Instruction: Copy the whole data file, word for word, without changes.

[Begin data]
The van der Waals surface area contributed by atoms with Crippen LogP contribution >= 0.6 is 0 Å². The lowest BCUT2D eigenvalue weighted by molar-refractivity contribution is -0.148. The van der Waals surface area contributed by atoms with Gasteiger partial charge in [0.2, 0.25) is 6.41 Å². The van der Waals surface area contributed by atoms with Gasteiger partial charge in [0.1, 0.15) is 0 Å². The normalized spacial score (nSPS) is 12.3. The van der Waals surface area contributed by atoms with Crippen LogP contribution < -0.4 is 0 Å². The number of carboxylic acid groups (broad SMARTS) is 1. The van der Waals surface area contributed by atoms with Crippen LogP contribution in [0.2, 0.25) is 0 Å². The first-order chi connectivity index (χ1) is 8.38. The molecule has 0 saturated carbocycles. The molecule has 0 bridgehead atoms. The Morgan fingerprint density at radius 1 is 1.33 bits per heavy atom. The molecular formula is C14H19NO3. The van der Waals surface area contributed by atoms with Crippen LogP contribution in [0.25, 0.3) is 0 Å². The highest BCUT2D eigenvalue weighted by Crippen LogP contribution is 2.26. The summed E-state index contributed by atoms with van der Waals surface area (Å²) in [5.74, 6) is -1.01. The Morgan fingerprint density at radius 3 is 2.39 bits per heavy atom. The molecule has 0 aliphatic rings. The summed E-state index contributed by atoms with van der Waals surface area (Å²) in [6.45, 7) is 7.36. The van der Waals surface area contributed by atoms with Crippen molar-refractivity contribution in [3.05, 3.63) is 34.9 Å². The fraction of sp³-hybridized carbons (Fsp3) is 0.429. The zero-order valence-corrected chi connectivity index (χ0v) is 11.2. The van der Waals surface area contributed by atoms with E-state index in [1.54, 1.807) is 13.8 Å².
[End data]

The van der Waals surface area contributed by atoms with Crippen LogP contribution >= 0.6 is 0 Å². The lowest BCUT2D eigenvalue weighted by molar-refractivity contribution is -0.148. The van der Waals surface area contributed by atoms with Gasteiger partial charge in [0.2, 0.25) is 6.41 Å². The van der Waals surface area contributed by atoms with Gasteiger partial charge in [0.1, 0.15) is 0 Å². The normalized spacial score (nSPS) is 12.3. The van der Waals surface area contributed by atoms with Crippen LogP contribution < -0.4 is 0 Å². The number of carboxylic acid groups (broad SMARTS) is 1. The van der Waals surface area contributed by atoms with Crippen LogP contribution in [0.2, 0.25) is 0 Å². The first-order chi connectivity index (χ1) is 8.38. The molecule has 0 saturated carbocycles. The molecule has 0 bridgehead atoms. The Morgan fingerprint density at radius 1 is 1.33 bits per heavy atom. The molecular formula is C14H19NO3. The van der Waals surface area contributed by atoms with Crippen LogP contribution in [0.25, 0.3) is 0 Å². The highest BCUT2D eigenvalue weighted by Crippen LogP contribution is 2.26. The summed E-state index contributed by atoms with van der Waals surface area (Å²) in [5.74, 6) is -1.01. The Morgan fingerprint density at radius 3 is 2.39 bits per heavy atom. The molecule has 0 aliphatic rings. The summed E-state index contributed by atoms with van der Waals surface area (Å²) in [6.45, 7) is 7.36. The van der Waals surface area contributed by atoms with Crippen molar-refractivity contribution in [3.05, 3.63) is 34.9 Å². The fraction of sp³-hybridized carbons (Fsp3) is 0.429. The zero-order valence-corrected chi connectivity index (χ0v) is 11.2. The van der Waals surface area contributed by atoms with E-state index in [1.54, 1.807) is 13.8 Å².